Sunday, July 30, 2017

ADSS 1.280 Maglione notes: situation with L'Osservatore Romano

\ADSS 1.280 Luigi Maglione, Sec State, notes

Reference: AES 3215/40

Location and date: Vatican, 10.04.1940

Summary statement: Dino Alfieri, Italian ambassador, complains about the attitude of L’Osservatore Romano which is promoting peace.  Maglione defended the Holy See’s position and its freedom of expression.

Language: Italian


The Italian Ambassador, on behalf of Count Ciano, and therefor of Mussolini, tells me that in many parts of Italy demonstrations and speeches in favour of peace are held in the churches, probably on the Vatican’s instructions.

Such demonstrations, in these days in which political events develop with a tremendous speed and while the Government tries to prepare peoples’ minds to be ready for possible developments, appear to be a peace at any price attitude in contrast with Government policy, which follows the vents with vigilant concern.

L’Osservatore Romano, a much read Italian paper, follows a different policy from that of the Italian Press in general; it should be more moderate in its statements and less long-winded and more impartial in reporting war news.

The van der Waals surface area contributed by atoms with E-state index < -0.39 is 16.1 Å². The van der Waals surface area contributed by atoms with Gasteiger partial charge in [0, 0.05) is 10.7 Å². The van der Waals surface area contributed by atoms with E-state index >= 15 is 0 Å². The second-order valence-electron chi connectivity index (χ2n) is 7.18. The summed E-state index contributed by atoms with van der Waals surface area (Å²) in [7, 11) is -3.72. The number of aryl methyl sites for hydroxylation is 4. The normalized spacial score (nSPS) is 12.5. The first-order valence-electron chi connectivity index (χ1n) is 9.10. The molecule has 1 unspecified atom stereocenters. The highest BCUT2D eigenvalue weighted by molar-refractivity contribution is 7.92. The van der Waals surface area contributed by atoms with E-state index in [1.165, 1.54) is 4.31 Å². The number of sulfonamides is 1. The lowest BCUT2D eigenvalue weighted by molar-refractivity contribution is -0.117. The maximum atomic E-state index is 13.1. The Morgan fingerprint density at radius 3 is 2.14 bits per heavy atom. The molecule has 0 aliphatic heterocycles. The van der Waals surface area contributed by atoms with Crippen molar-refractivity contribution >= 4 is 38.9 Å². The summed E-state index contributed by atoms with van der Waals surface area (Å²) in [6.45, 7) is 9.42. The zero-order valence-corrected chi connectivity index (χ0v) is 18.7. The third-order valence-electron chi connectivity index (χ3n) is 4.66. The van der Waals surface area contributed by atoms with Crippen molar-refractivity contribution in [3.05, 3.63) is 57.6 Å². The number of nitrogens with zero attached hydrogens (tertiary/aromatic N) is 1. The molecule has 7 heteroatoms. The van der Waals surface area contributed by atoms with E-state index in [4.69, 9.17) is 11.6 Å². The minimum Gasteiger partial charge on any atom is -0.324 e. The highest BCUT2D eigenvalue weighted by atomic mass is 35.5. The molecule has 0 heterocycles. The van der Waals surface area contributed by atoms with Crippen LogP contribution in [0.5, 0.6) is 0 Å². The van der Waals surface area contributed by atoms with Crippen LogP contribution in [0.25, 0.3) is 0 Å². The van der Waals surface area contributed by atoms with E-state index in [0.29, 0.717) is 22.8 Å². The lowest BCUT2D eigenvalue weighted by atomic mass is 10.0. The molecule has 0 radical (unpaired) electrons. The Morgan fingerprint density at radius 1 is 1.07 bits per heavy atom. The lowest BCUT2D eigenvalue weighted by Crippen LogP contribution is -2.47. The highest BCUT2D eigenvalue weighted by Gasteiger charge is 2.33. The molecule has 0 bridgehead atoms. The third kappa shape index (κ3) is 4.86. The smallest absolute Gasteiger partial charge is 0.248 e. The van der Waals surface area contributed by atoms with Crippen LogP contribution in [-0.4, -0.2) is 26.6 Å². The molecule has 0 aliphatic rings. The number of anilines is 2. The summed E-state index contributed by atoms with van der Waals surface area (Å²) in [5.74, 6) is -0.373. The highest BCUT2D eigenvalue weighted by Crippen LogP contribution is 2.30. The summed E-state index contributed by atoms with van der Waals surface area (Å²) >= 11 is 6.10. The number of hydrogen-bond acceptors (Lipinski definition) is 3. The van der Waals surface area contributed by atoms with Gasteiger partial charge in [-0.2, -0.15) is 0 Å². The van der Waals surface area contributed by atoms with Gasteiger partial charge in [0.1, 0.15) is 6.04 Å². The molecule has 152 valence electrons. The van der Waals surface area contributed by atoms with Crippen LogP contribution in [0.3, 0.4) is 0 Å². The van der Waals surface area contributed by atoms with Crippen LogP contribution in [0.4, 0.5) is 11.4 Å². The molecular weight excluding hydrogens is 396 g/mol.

To these statements, the substance of which I have just reported, I replied as follows:

Please inform Count Ciano:

1. that the Holy See has not given instructions to intensify the alleged demonstrations in favour of peace, either directly or through the Bishops;

2. that there is no need to suppose that instructions have been given to explain the prayers and the desire for peace and tranquillity for which the yearning of the people increases every day.  The desire for peace is very deep and widespread in Italy.  It is very natural, and it should have been foreseen, that this eager desire for peace should not be expressed in more frequent appeals and prayers for peace – now that everybody – none excepted – see the rapidly growing danger of war;

3. L’Osservatore Romano, although printed in Italian is an organ of the Holy See, and cannot be confused with the Italian newspapers.  If, at the present time, it expresses different opinions from those of the Italian papers as the Ambassador confirms it is not because the paper has changed its policy, but only because lately the Italian newspapers are trying to inflame public opinion.  I do not discuss this phenomenon: I leave the responsibility for this to the people who have decided on this policy.  But I must draw attention to the fact the L’Osservatore Romano cannot follow the other newspapers on the line of thought which has been imposed on them.

I have always advised L’Osservatore to be prudent, objective and moderate in its articles and in reporting the news.  I have no difficulty repeating this advice, as I do from time to time.

But it would be well to reflect for a moment on the fact that if it is a duty for L’Osservatore to follow its own policy this also is in in the interest of Italy:  L’Osservatore Romano will be recognised everywhere, and especially abroad, as the true, impartial, serene, independent organ of the Holy See: only under these conditions could it say, if necessary, a word of truth and justice in favour of Italy.
As he took his leave, the Ambassador wanted to assure me that Count Ciano will continue his action.

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